Kinship at the Heart of Emergency Training
By Kyler Edsitty
Indigenous communities find themselves at the forefront of natural and human-caused disasters in a world plagued by wildfires, tornadoes, and the relentless climate crisis. The frequency of these catastrophic events seems to increase with each passing year, leaving tribal communities in a constant state of vulnerability.
“We had to shift our mindset from ‘if’ disasters would strike to ‘when’ they would occur,” stated Loris Taylor, NPM’s president and CEO.
Recognizing the urgent need, NPM took a proactive approach and developed the Emergency Operations Plan (EOP) training, designed explicitly for Native radio and television stations across Indian Country. The comprehensive EOP training covers disaster management training from fire drills to emergency communication. Radio stations assess their strengths and weaknesses, highlighting areas that need improvement to be better equipped for emergencies. With the guidance of emergency management and first responders, the stations develop customized emergency operations plans to mitigate risks and respond effectively when disaster strikes.
NPM also developed a Kinship App. This innovative tool complements the EOP training, providing additional support for Indigenous communities. Using mobile phones, stations can respond to emergencies promptly and effectively by connecting directly with station staff and local emergency management teams. The goal is for stations to remain operational during emergencies and to broadcast vital information to the public.
“The Kinship App is a reminder that we are Kin to everyone, including the animals and plant life. We share ecosystems on mother earth,” Taylor stated. “We share a responsibility to keep tribal communities safe and resilient using assets we know best.”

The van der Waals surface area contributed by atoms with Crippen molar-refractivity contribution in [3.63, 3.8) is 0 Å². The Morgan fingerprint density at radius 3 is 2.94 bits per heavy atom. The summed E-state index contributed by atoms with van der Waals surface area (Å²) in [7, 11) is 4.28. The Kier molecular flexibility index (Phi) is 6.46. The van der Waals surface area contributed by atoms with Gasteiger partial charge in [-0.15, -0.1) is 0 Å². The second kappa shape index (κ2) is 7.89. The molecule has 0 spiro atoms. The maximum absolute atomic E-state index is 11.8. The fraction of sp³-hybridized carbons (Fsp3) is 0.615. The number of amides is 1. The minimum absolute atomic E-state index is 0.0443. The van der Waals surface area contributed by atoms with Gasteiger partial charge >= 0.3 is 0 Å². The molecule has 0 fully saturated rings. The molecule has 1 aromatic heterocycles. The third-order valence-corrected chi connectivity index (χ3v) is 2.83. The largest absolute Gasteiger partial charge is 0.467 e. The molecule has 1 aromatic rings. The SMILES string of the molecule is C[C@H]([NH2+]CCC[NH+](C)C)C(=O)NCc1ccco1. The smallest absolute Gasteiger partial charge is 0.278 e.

On June 2nd, 2023, NPM staff arrived in Warm Springs, Oregon, to administer the EOP training to dedicated staff members from KWSO radio and three members of the Confederated Tribes of Warm Springs’ Emergency Management team. On air since September 1986, KWSO brings local news and cultural programming to over 50,000 people in Jefferson County, with a primary focus on the Warm Springs Indian Reservation. The radio station is vital in distributing information to the reservation during emergencies as part of the National Emergency Alert System (EAS).
Warm Springs is no stranger to the wrath of wildfires and flooding, making the EOP training even more critical for the community's safety and resilience. Neal Morningowl, the Operations Manager at KWSO, expressed his gratitude for the training, emphasizing its benefits to the radio station and the Warm Springs community.
"The training brought to light areas the station needs to improve to be prepared for a disaster," Morningowl said. "It identified where communication with emergency services can be worked on. The training will allow staff members to discuss the next steps the station needs to take to improve the emergency operations plan and ensure uninterrupted transmission during emergencies."
Inspired by the success in Warm Springs and other tribal communities, NPM will continue training throughout 2023, delivering emergency operations planning to more broadcast personnel. As the climate crisis looms larger, disasters continue to pose a threat to Indigenous communities across the land.
“The resilience of these communities is preparing for adversity head-on and working tirelessly to protect and serve our people,” concludes Melissa Begay, NPM’s lead EOP instructor.